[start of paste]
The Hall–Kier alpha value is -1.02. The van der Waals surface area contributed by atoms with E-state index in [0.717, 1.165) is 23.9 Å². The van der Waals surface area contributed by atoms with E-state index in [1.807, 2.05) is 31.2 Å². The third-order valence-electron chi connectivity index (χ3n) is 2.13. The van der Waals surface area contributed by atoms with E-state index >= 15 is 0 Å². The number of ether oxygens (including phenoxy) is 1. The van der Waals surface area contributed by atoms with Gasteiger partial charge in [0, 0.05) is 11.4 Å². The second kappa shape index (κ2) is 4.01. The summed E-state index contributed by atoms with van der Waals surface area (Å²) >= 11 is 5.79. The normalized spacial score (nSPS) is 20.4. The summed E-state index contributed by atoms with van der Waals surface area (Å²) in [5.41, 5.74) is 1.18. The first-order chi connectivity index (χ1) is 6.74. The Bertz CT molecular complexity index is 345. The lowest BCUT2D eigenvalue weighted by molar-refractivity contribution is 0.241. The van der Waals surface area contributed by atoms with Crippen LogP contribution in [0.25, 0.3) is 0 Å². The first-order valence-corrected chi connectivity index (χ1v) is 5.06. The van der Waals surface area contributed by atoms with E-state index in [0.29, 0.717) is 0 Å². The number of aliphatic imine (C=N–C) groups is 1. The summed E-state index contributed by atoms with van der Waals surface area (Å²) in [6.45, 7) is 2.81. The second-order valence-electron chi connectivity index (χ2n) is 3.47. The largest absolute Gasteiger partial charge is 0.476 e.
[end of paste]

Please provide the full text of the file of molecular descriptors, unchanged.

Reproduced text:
The Hall–Kier alpha value is -1.02. The van der Waals surface area contributed by atoms with E-state index in [0.717, 1.165) is 23.9 Å². The van der Waals surface area contributed by atoms with E-state index in [1.807, 2.05) is 31.2 Å². The third-order valence-electron chi connectivity index (χ3n) is 2.13. The van der Waals surface area contributed by atoms with E-state index >= 15 is 0 Å². The number of ether oxygens (including phenoxy) is 1. The van der Waals surface area contributed by atoms with Gasteiger partial charge in [0, 0.05) is 11.4 Å². The second kappa shape index (κ2) is 4.01. The summed E-state index contributed by atoms with van der Waals surface area (Å²) >= 11 is 5.79. The normalized spacial score (nSPS) is 20.4. The summed E-state index contributed by atoms with van der Waals surface area (Å²) in [5.41, 5.74) is 1.18. The first-order chi connectivity index (χ1) is 6.74. The Bertz CT molecular complexity index is 345. The lowest BCUT2D eigenvalue weighted by molar-refractivity contribution is 0.241. The van der Waals surface area contributed by atoms with Crippen LogP contribution in [0.25, 0.3) is 0 Å². The first-order valence-corrected chi connectivity index (χ1v) is 5.06. The van der Waals surface area contributed by atoms with E-state index in [0.29, 0.717) is 0 Å². The number of aliphatic imine (C=N–C) groups is 1. The summed E-state index contributed by atoms with van der Waals surface area (Å²) in [6.45, 7) is 2.81. The second-order valence-electron chi connectivity index (χ2n) is 3.47. The largest absolute Gasteiger partial charge is 0.476 e.